My partner is a person that goes to look at art. I didn’t really clue into this at first. Weekend after weekend, we went to gallery after gallery. He went to see specific things. He was completely immersed. He was inspired. Not because of how he looked looking at it but because he loves art. He makes art in his every waking spare hour. Not for others to look at, not because he is talented, but just to create. Just to do art. Shockingly, his family is like this too, both parents incredibly talented and dedicated artists. They did and do art for the sake of doing art. My partner’s mother did her art degree after raising two children, she went to art school just after my partner did. My partner’s father has kept a visual journal for 40 years, sketching or painting an image from everyday of his life. He did not go to art school. He just loves to create. They regularly go to galleries to look, to learn, to appreciate. It was like someone lit a match within me, that I now suddenly had to look. Like words, and melodies, there were endless images out there for me to absorb. Like a secret now unearthed, I felt like I now had permission to seek out as many as I could find.

The first artist I remember more recently really being taken by was Jenny Saville. My partner and I were visiting the Edinburgh National Gallery of Modern Art. Her paintings are immense, grotesque, consuming. One painting can take up an entire huge room at a gallery, and there they were, room after room. Bigger than any other painting I had ever seen, even Dali’s ‘Saint James the Great’ seemed to pale in comparison. She painted fat people, like me, so unabashedly, bodies like mine, on repeat were taking unimaginable aesthetic space rooms upon room upon rooms. I had never seen or felt anything like it in my entire life. I felt like that little girl that day at the Nova Scotia Gallery. I was a moth to a flame, I couldn’t look away. This time I was the one immersed, inspired.

A few years later, I saw a advertisement for a Lucien Freud exhibit hanging across the Royal Academy of Arts. The only reason I knew this name was of course from my time in university. I knew nothing else by the artist but I was intrigued. I saw immediately work similar to that of Jenny Saville, the same kinds of bodies, bodies like mine, painted again and again but different. I had always knew that artists inspired other artists, but it was the first time I had seen it so blatantly and so effectively. The influence Freud had on Saville, their realism. I wandered around, taking in so many of his own self-portraits, so many other portraits until- there it was. I have to admit that when I saw the name Lucien Freud, I hoped beyond seemingly impossible measure that ‘Hotel Bedroom’ would be there. I was then quick to remind myself of how far away Fredericton was, silly to hope for something so implausible. Yet, there it was, their worn faces right in front of me. I stood overcome, at this painting transported from another time and space. As much as things change over the years, it was so, so comforting to have something remain the way I remembered it. It hadn’t occurred to me until this moment, that there was a high likelihood that I may never have seen that painting ever again, but there it was.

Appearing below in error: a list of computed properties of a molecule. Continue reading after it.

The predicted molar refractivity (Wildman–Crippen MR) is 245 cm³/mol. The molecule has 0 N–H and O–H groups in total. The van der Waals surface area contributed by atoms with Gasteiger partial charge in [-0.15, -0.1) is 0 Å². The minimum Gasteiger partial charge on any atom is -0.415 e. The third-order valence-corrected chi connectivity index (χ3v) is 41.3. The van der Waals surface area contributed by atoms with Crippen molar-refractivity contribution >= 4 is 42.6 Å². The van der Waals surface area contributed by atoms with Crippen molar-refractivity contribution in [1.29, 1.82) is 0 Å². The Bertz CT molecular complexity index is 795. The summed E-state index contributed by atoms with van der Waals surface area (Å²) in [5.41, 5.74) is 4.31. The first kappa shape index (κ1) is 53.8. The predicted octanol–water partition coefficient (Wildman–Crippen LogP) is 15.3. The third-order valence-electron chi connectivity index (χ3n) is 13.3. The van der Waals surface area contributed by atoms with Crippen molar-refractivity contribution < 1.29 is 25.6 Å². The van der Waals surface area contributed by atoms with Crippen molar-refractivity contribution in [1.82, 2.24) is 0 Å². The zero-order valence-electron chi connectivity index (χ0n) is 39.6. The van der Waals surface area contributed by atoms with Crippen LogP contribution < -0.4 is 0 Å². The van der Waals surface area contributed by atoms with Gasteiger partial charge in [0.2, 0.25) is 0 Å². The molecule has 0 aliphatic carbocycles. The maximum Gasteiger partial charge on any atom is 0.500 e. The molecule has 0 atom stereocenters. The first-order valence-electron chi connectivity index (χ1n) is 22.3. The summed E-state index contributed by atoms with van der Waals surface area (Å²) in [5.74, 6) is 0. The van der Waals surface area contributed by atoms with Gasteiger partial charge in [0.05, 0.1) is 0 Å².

More recently, we visited the Royal Museums of Fine Arts in Brussels. It is a grand and enormous museum. Unbeknownst to me at the time, I had COVID, and I do not exaggerate when I say I suffered for art that day. The gallery is a shocking 7 stories full of incredible work after incredible work. When we finally arrived in the Magritte section, which is situated a inside maze away from the regular gallery, I looked left and right, again hoping for something that was unlikely. So many famous paintings as I knew from the Lucien Freud painting are on loan, or are situated away from their similarly famous counterparts, owned as singular pieces by other galleries around the world. My partner, also ill, sat back on a bench, unable to continue on our journey, I pressed forward, searching, arriving at the final little room, ready to turn back empty handed. However, lightning struck twice, because there it was. I was alone in that little room. I had the whole painting to myself. I could take as long as I wanted to look at it, to study it. I stared at every inch of that painting, getting as close as I could without some alarm sounding or some security guard interfering. I stood. I looked. I absorbed. Each time I went to leave, the painting pulled me back, reminding myself that I may never ever see it again. I remembered Shelly and that same image that she had given to me on that glossy paper. How could either of us have known that twenty years later, I see would see ‘The Empire of Light’ by Rene Magritte before me, this time in person, once again struck by the quiet intimacy of that illuminated street.

(New) Scotland

Recently, I’ve spoken a lot about home and what that means. About missing places and things. But also, equally about exploration. The pull and push (both personal and circumstantial) of what moves us to move (or not). It seems reasonable in a time where our movement is restricted to consider what we did when we used to move and what we’ll do when we’re able to move around again. 

I often wonder about what my ancestors thought when they first moved to North America. With both Irish and Scottish ancestry, I can imagine (and have learned about) the pretty grim realities that faced some of them. That leaving was the only option. Although, I do wonder if they had other  individual reasons for leaving, or who was not coming with them. I wonder what their journeys were like, their first impressions as they got off the boat. After such an inconceivably long voyage to arrive on land that was almost interchangeable to what they had just left behind. Were they disappointed? Relieved? Or both?